Written By Hayden Claborn, Entertainment Reviewer
“The Devil is in every frame of this film”- Billy Graham, American Evangelist
Explaining why William Friedkin’s The Exorcist is my favorite film is tricky. On my most recent viewing, I realized that I’ve seen it so many times I begin to focus on random details. In the opening Iraq sequence in which the audience is so bombarded with sound that we become accustomed to almost fear silence. In one moment we’re watching Chris (Ellen Burstyn) and Regan (Linda Blair) talking about adopting a horse and in the next are startled by the screams of a subway car. The environments of the film come across as hostile.
As a whole, The Exorcist is in conversation with God and the natural world. I’d compare it to the works of Swedish filmmaker Ingmar Bergman (Persona, The Seventh Seal) in that it captures the cloudy nature of the human soul and the silence of God. It’s a film about the unexplainable and coming (literally) face to face with evil. Despite all the horrific elements ,very few films take faith as seriously as this one. These are people who need faith.
But before I get too in the weeds, I’ll tell the uninformed what the film is about. Regan McNeil is a twelve year old girl who gets possessed by the devil (maybe from playing from a Oujia board but this fact remains unconfirmed). In response to this, her mother Chris reaches out to Father Karras (John Miller) who’s mother has just died alone, something he feels intense guilt over. While he’s skeptical at first, things soon get so out of control he garners help from the tituatar exorcist Father Merrin (Max von Sydow).
Many of the scary bits in The Exorcist are so iconic that it feels redundant to talk about. We all know about the vomiting of pea soup and Regan’s head turning 360 degrees. The moments that horrify me, however, are the more personal ones. Karras being told by the devil that “You killed your mother! You left her alone to die!” strikes me in the gut. This isn’t just a demon, it’s an entity eager to exploit what haunts you.
Despite being a wonderful actress, Linda Blair’s voice wouldn’t cut it for the parts where the devil spoke. Mercedes McCambridge was already a known Hollywood figure, winning an Oscar for Best Supporting Actress in 1950 for All The King’s Men. But her most iconic work is voicing the devil. To achieve the spine tingling voice she’d swallow hard boiled eggs, chain smoke, and drink whiskey. And since Fredkin is such a mad man, he had her bound to a chair during the recordings.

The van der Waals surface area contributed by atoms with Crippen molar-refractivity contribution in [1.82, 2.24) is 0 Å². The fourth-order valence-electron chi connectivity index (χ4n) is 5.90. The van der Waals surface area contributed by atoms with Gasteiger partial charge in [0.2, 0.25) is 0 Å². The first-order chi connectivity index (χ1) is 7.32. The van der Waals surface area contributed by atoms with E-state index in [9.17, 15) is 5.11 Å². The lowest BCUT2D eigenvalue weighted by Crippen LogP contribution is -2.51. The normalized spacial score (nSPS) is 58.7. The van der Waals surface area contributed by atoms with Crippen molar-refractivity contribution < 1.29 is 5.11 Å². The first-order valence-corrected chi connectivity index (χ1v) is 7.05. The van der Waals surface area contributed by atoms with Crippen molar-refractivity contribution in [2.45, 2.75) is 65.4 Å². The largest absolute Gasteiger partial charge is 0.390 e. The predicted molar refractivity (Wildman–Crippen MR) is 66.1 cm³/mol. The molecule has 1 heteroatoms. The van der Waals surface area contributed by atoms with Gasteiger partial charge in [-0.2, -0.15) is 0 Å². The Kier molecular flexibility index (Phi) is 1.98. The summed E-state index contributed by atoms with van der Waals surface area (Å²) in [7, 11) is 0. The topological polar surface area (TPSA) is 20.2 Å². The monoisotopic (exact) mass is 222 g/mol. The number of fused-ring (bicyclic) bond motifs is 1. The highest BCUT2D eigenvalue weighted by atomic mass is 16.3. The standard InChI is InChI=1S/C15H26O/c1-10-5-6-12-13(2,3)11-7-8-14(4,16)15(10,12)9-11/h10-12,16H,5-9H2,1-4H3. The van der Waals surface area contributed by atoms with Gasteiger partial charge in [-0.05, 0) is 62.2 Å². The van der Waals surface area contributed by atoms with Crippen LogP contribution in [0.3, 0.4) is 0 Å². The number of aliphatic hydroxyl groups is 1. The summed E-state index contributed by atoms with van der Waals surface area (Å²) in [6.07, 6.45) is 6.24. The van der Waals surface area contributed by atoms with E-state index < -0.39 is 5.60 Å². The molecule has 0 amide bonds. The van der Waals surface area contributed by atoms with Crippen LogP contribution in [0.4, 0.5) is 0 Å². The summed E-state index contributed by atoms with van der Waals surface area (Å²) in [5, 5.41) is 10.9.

Make no mistake, The Exorcist was a cultural phenomenon on the level of Star Wars. According to Box Office Mojo, if the film came out in 2019 it would’ve made a little over a billion dollars adjusted for inflation. In terms of worldwide grosses, it ranks as the 14th highest grossing horror film. The film was nominated for 10 Academy Awards and walked away with two for Best Sound and Best Adapted Screenplay.
However, all of this isn’t the reason why The Exorcist is my favorite film. What makes it my favorite film is for years every time I’d watch it the film would scare me in a new way. It has evolved with me. As Roger Ebert said when reviewing La Dolce Vita, “Movies do not change, but their viewers do.”
What makes art truly special is that it has the ability to touch us in different ways. We’re allowed to grow with a film or piece of music. The best cinema can offer us a window into our souls. There is a shot near the end of the film (spoiler alert) after Father Merrin has just been killed. Regan/the devil are sitting up against the pillars on the bed. It’s not the scariest or even most flashy moment of the film but something about sets me at ease. We’re seeing evil in a non-performative mode. The face of an evil, twelve year old girl, just sitting there.
When I think of The Exorcist, what comes to mind is the humanity it captures. A mother crying out for help, a son grieving his mother, good triumphing over evil. All of these elements create something that has never been done before or again.